This is the third in a series of posts about exam board subject advisors for music. You can see the interview with Marie Jones of OCR here and Catherine Webster of WJEC/Eduqas here. The interview questions that have been given to each advisor can be found by clicking here.
Before we dive into this next interview, a quick update on the current status of interview requests. This post means that we have heard back from three of the four exam boards offering GCSE/A-Level Music. Despite repeated requests, there has still been no response from AQA. Rockschool’s Patrick Healy has agreed to contribute to the series with a focus on their Music Practitioner qualifications.
Jeffery Hole features in this instalment of the interview series as the newly appointed Subject Advisor for Music at Pearson. It’s great news for Edexcel and BTEC Music teachers that Jeffery has taken on this role, which is the first time that Pearson has had a Subject Advisor for Music. I’ve already noticed his presence on social media and I’m sure that I won’t be alone in looking forward to seeing what he has in store for music teachers.
What is the name of your subject advisor for music?
How does your board support teachers when it comes to selecting the right qualification for their centre?
We have run been running free launch events for the new specifications in order for teachers to understand the approach in our specification and assessment. There are training events in order to prepare for first teaching of the specification or transitioning from other boards. Further details of these can be found at http://qualifications.pearson.com/en/support/training-from-pearson-uk.html.
We develop lots of free support to help with first teaching and there are our draft specifications, examples of assessment material and the presentation from our launch events available on the Edexcel Music webpage.
Throughout the life of the specification we offer support through training, free resources and exemplar material and, as Subject Advisor, I will give regular updates in newsletters. Teachers can email me at TeachingMusic@pearson.com and ask any queries about the delivery of the qualification.
Finally, we have our Ask The Expert service where teachers can email any queries they have about delivery or assessment and get a response from experienced assessors and examiners.
If a music teacher submitted a question to your board, how long would (s)he have to wait for an answer?
A Subject Specialist will be able to answer a lot of queries immediately and I work closely with the team on FAQs. I will endeavour to reply to any queries as quickly as I possibly can and most queries can be dealt with on the same day. Our Ask The Expert service is a maximum of 3 working days as these tend to be more specialised questions.
To what extent does your music subject advisor engage with teachers on social media?
As Subject Advisor for Edexcel and BTEC, I have a presence on Twitter, @teachingmusic1, and will post regularly and interact with teachers on Twitter. There is also the Pearson Music Facebook Page and, again, I am happy to interact and reply to queries through Facebook. I have joined Music Mark’s Peer to Peer Network and would be happy to answer any questions related to the qualifications through this. I regularly monitor forums on TES and other communities and will be developing a Music Forum via the communities section of the Pearson website.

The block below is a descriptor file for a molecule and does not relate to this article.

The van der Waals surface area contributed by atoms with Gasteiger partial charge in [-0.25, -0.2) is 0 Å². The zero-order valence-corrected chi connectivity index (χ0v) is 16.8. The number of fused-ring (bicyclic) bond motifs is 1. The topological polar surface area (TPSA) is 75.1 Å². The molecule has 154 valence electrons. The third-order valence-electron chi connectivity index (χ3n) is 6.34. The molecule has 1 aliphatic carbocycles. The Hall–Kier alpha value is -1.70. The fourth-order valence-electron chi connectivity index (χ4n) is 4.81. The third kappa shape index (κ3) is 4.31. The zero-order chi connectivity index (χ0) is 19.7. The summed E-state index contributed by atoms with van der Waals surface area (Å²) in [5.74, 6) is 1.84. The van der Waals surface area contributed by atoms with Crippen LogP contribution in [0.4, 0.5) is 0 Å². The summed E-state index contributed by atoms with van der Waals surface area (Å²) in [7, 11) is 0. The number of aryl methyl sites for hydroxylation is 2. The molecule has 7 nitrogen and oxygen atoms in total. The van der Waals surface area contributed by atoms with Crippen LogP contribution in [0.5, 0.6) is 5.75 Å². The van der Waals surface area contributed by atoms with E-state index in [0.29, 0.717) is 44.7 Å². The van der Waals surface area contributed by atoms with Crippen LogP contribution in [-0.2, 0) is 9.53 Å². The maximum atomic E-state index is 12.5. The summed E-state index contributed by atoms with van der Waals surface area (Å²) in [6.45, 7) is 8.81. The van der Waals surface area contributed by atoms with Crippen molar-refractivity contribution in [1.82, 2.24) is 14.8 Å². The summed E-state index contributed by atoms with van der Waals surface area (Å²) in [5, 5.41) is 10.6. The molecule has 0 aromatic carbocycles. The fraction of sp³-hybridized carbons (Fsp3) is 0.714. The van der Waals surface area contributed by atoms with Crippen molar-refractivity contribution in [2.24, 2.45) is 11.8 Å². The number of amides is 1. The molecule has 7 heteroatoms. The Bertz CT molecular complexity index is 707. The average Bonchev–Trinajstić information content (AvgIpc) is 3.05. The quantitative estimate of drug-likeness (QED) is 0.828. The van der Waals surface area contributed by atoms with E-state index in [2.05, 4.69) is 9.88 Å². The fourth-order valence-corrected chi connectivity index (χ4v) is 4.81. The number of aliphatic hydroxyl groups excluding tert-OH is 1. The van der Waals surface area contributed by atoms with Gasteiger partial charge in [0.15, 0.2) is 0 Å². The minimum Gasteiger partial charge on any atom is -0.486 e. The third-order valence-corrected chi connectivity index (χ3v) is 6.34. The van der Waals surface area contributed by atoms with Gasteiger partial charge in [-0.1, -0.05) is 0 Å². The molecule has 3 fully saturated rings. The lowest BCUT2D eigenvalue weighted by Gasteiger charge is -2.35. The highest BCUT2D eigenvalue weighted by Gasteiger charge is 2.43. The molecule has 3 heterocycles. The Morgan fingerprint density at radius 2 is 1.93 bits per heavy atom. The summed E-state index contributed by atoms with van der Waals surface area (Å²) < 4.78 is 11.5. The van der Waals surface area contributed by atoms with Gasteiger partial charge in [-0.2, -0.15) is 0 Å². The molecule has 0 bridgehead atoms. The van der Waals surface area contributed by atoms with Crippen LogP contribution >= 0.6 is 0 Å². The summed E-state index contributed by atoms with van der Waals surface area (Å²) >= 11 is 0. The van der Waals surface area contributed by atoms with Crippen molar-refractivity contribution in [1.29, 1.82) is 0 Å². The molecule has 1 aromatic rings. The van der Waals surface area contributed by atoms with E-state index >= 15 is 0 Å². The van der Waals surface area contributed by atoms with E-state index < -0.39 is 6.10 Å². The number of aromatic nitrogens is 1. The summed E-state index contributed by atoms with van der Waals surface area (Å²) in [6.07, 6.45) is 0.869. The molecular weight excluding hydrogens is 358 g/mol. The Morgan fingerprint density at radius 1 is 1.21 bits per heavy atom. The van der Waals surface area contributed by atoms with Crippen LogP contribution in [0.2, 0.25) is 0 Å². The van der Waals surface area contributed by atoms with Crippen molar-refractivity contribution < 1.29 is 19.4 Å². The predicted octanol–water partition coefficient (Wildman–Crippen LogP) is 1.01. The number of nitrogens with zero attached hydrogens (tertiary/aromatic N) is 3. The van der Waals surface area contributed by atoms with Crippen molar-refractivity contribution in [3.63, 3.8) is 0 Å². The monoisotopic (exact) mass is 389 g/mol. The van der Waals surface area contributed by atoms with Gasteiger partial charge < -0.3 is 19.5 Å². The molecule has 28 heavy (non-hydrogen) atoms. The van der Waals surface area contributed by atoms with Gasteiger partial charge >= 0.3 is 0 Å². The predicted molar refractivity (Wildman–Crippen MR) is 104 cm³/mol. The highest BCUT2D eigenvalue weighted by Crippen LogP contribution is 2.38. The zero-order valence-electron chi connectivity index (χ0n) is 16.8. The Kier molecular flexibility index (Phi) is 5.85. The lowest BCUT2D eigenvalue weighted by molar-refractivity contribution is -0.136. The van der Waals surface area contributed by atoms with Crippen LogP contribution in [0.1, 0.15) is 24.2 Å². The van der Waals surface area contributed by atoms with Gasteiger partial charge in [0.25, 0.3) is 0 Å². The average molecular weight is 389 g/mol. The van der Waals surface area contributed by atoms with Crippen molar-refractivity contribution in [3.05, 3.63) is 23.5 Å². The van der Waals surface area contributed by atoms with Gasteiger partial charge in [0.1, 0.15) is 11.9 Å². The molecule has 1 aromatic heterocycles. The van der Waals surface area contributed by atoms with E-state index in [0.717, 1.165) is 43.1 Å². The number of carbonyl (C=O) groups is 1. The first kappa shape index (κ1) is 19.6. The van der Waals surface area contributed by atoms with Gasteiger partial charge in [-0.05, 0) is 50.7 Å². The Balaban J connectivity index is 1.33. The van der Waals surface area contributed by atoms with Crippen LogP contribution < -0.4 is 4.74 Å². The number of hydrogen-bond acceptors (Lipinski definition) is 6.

For centres struggling to deliver strong results in music, what can your board do to help them?
Depending on what part of the course they are struggling with, we can help with guidance on performing and composing with free support documents showing different approaches, exemplars with marks and commentaries to ensure teachers understand the standard. For appraising, we will be producing set works support documents and guidance on wider listening. Through my updates I will offer guidance on specific issues and there can be CPD training events to help with delivery and assessment. There is always the direct contact the centre can have with Subject Specialists and myself, the Subject Advisor, through telephone or email.
What do you see as the key strengths of your current draft specifications for music?
We have worked with a range of stakeholders to ensure we have designed specifications that give students a good base in music and aid progression from GCSE to A-Level and from A-Level to HE. At GCSE we see our areas of study and set works as a key strength to introduce students to a range of musical types, and the mark schemes for performing and composing are really clear and teachers can apply them accurately. The A-Level selling points are the co-teachability approach between our AS and A-Level specification and the composition brief assessing technique.
If Ofqual wasn’t a factor, what would you change about your draft specifications?
Ofqual are a factor and it would be very difficult to not consider them in the decisions when designing the new draft specifications. It is important to consider this as they ensure comparability between all exam boards and all boards need to follow the parameters set.
Is there anything else that you want music teachers know about how you support them?
I am very excited about beginning in the post of Subject Advisor for Music and Music Technology at Pearson. I have had many years of experience teaching and managing music programmes and think that my background in teaching can offer great support to all teachers. I would encourage all teachers to book on to our free launch events and our Getting Ready To Teach events as these will give great detail on the structure and how we can support teachers throughout.